By late September the Nigerian Army had gotten itself organised and was pushing on Enugu, causing the S&T group to flee and join up with its sister unit. By the 4th of October Enugu had fallen, and the exhausted Biafraian troops were retreating pursued by the Federal Army. At Ugwuoba Bridge a Biafraian officer attempted to rally a delaying force. Seeing a group of soldiers carrying some Dust Mines he ordered them to emplace the mines facing towards the other side of the bridge, he promised the troops that they could flee after the mines were detonated, just to see what their effect was. As well as hammering the advancing troops with blast waves and debris there is a report that a wave in the river was thrown onto the advancing government troops when the mines were detonated. Described by another account as "A tornado of dust, stones, fire and water" causing massive loss of life and destruction. The next morning a local man viewing the devastation called the dust mine 'Ogbunigwe', which is most often translated as 'Mass Killer' although there are other translations in a similar vein (such as the one used in the title to this page).

Meanwhile the RAP had been busy, they had decided to build a rocket. At first they attempted to build several full sized rockets, but they all failed. Then starting on small models of about six inches they built larger and larger rockets that worked. But the range was limited to some 200 yards. One of the scientists involved on the project said a man with a degree in economics gave them a tip that enabled them to reach a range of some two miles, although he fails to state what this tip was.

Whatever the result of the research, crude rockets which were simply tubes were soon being deployed. They were possibly tipped with Ogbunigwe. These crude rockets with no streamlining or thrust control were horribly inaccurate and unpredictable. The flight path was so erratic that sometimes the launchers found the rockets coming back towards them.
One of the rockets in its launch cradle, with room for a second rocket.
One such incident was in mid-October 1967 when a rocket was fired towards a pair patrol boats. A thick heavy smoke trail was drawn though the air, about halfway to the target the rocket veered to the right twice and was heading back. Then without warning it turned again, through 180 degrees and arced towards the second boat, which was 200m away from the boat that the rocket had been aimed at. The rocket hit the boat setting it on fire, and after a short time the fire reached the ships ammunition with deadly effect.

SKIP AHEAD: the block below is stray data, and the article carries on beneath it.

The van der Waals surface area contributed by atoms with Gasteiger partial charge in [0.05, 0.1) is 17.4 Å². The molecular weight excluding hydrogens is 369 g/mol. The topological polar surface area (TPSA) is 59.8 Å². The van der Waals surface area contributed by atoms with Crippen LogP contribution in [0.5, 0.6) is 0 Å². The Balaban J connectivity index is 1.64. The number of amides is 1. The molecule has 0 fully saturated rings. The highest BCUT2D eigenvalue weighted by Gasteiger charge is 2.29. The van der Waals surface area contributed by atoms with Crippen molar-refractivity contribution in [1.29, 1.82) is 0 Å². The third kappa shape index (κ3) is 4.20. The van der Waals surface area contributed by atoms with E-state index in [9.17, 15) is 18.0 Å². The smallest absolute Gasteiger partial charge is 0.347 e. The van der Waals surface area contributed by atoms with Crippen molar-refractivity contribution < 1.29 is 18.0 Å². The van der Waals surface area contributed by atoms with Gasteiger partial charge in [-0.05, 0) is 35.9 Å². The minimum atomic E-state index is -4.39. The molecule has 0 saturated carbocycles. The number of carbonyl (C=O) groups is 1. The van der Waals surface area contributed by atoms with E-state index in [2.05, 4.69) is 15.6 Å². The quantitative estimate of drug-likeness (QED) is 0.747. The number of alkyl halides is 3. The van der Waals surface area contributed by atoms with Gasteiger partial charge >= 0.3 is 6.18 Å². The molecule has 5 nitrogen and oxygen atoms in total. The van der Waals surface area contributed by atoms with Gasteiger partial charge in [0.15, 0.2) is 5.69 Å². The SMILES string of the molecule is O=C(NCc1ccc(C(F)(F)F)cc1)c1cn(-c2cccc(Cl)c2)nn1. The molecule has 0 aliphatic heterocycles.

The famous author Frederick Forsyth was a war correspondent during the Biafra war, and witnessed a rocket attack when it was fitted with an Ogbunigwe. His account read "It spread death and destruction over a large area, and as usual the first division (...) were advancing in solid phalanxes of packed soldiery. An American who examined the scene afterwards estimated that, out of 6000 men who took part in the attack, 4000 failed to return."
Google suggests this is an Ogbunigwe barrage. I can't prove it one way or another.
The most famous use of these rockets was at an ambush at Abagana. The Nigerians were mounted in about 100 vehicles. One source says there were only 500 government troops, more claim there were some 6,000. The Biafraian troops set up their kill zone and saw the first of the Nigerian troops enter it, the young troops wanted to open fire immediately and were panicking from nerves. The Biafraian commander kept his troops calm and let the forward elements pass awaiting the main body of the column. His troops looked at him like he was committing treachery allowing the enemy to penetrate their lines. Whilst issuing the rocket operator with instructions, the soldier in his nervous mental state pressed the launch button. The rocket wobbled through the air and then impacted as luck would have it, on fuel tanker, filled with petrol for the convoy. The resulting explosion caused massive amounts of damage, and the rest of the battalion then opened fire. Accounts of the ambush often list Nigerian casualties around the 5800-5900 mark.
The aftermath of the Abagana ambush. A lot of accounts as shown above talk of single rockets being used. However from the wreckage shown, it appears that salvo's of rockets are normally fired, and the 'remarkable', or rather very lucky hits of single rockets described are down to volume of fire.
All the luck and homemade weapons couldn't save the Biafraian state and in 1970 the last pocket of resistance surrendered. It is to the last Biafraian commanders credit he refused to move to a guerrilla war and plunge the area into decades of conflict like so often has happened elsewhere in the world.

Image credits:
napoleon130.tripod.com and www.thescoopng.com